The halls of drag racing history are filled with lots of little nooks and crannies. In those tiny spaces exist cars and people like the US Turbine 1 Dragster and George “The Stone Age Man” Hutcheson. This incredible creation was one bad pass away from permanent display at the Smithsonian, but instead lived to be raced around the country in front of hundreds of thousands of fans.
The truly nutty thing about this car was the power plant. Weighing in at 85 pounds and spinning at 72,000 RPM the car was driven at the wheels by a rocket powered turbine. Not to be redundant, but this car was NOT thrust driven (completely), you’ll see it smoke the tires and slide this way and that during the video. The little micro-turbine engine was developed as a rig to test bearings apparently and was obtained by the man who had the car built, Fling Traylor.
With respect to the Smithsonian, Traylor had tried nine different pro-drag racers in the seat of the car an none of them could get it down broadway. Enter George Hutcheson, the shop foreman at Race Car Specialties (the shop which built the car) and a very successful drag racer in his “Stone Age Man” dragster. Hutcheson was a great shoe and a pretty good showman, as you’ll see in the video, he ran a big plume of feathers in his helmet on every lap.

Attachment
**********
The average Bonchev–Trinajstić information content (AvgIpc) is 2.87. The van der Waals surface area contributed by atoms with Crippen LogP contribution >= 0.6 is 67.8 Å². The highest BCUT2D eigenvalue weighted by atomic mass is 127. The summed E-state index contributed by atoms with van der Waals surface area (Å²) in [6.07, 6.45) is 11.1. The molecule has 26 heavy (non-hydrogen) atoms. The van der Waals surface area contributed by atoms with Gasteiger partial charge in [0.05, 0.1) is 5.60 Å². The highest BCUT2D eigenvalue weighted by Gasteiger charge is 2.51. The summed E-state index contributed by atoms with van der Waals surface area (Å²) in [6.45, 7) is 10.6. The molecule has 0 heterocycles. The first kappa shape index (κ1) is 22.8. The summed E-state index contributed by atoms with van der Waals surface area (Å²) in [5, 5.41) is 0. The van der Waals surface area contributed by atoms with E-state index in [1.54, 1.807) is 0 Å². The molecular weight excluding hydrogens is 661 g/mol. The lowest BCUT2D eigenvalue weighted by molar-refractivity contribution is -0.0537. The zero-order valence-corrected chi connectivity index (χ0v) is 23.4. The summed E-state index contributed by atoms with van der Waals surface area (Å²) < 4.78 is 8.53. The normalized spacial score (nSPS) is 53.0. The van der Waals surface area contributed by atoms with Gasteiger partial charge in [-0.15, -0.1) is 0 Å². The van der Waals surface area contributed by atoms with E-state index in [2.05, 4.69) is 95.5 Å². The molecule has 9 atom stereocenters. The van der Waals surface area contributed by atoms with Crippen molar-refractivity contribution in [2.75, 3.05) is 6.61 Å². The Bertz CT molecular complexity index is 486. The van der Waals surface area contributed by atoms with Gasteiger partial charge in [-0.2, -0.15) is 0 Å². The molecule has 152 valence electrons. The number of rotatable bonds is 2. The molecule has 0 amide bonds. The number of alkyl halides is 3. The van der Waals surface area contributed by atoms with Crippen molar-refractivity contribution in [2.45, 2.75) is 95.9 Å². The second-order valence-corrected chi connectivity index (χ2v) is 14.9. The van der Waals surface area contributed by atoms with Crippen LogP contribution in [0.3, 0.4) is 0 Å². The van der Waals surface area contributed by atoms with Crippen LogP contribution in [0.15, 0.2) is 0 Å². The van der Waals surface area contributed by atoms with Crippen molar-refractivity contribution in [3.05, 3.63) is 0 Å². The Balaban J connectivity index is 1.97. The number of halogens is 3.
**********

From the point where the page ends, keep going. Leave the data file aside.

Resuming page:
Hutcheson tamed the beast and then toured the country with it. The car could run with the big fuel dragsters of the day and really put on a heck of a show. It has been all but lost to history, but this video (albeit without sound) is an incredible window into one of the sport’s wildest creations. Hutcheson is still around and we’d love to catch up with him and hear some stories about this mother!
Pay close attention at about 1:15 into the video. There is a fixed camera at what looks to be the finish line shooting toward the start. It shows the car making a wild lap where the dragster yaws from one side of the lane to the other but Hutcheson never lifts! This is awesome stuff, even sans sound.